Things take a turn for the more direct and driving with the fast-paced pulsating groove of ‘Join a Cult’ – the backing sounds like Sigue Sigue Sputnik, while the vocals are a pure punk whooping holler, brimming with anger and nihilism. ‘Manure Rally’ and ‘Come Bogeyman’ are also thunderous stompers reminiscent of Ministry (the latter featuring the percussive talents of Martin Atkins), and big mid-tempo beats and dense, looping low-end are one of the defining features of the album as a whole. This certainly contributes to providing Planet B with a sense of cohesion – which is much-needed given its eclecticism.

Like many, I’m wary of covers of songs I really, really like, and am often heart howling in despair ‘Sacrilege! How could they do that?’ or, conversely, ‘why did they bother? It doesn’t do anything different.’ The cover of Depeche Mode’s ‘Never Let Me Down’ is unexpected – slowed down, stripped down, it’s brutal and ugly – and quite outstanding.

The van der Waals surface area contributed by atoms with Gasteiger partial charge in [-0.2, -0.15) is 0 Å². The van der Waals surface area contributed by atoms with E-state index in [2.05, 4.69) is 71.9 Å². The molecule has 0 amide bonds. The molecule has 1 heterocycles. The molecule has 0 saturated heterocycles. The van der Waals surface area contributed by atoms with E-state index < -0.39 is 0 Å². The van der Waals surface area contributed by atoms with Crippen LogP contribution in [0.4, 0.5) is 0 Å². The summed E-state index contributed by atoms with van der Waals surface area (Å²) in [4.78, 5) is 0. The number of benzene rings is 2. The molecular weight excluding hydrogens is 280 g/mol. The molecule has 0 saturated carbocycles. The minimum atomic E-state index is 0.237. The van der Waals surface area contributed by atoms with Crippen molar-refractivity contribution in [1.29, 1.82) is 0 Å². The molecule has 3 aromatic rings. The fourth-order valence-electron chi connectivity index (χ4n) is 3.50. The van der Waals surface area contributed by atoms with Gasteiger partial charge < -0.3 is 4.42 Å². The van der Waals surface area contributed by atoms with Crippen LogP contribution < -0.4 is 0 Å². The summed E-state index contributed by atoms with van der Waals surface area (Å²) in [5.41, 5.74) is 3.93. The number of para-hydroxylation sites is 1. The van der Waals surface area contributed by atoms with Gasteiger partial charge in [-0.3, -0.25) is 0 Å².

Although the production is significantly cleaner and the overall, and the vibe altogether less violent, Planet B shares shouty, sneering, snotty common ground with Uniform’s The Long Walk. And as The Long Walk is one of my favourite albums of the year (despite its relentless fury and clanging noise invariably leaving me physically and emotionally drained and with a headache), it’s a big thumbs up for Planet B.

AA

469426

House Of Mythology – 7th December 2018

Christopher Nosnibor

Having unveiled the Sic Transit Gloria Mundi EP via their Bandcamp page last November – and subsequently on all of the usual digital platforms, Ulver are finally giving the EP a physical release. The initial release was somewhat hurried as the band were about to embark on a lengthy tour to support the album The Assassination of Julius Caesar – so now, in addition to the three studio tracks (two originals which had lain dormant, incomplete for a time, and a cover of Frankie Goes to Hollywood’s ‘The Power of Love’) – they’re giving fans four live tracks recoded on the aforementioned tour as an added bonus.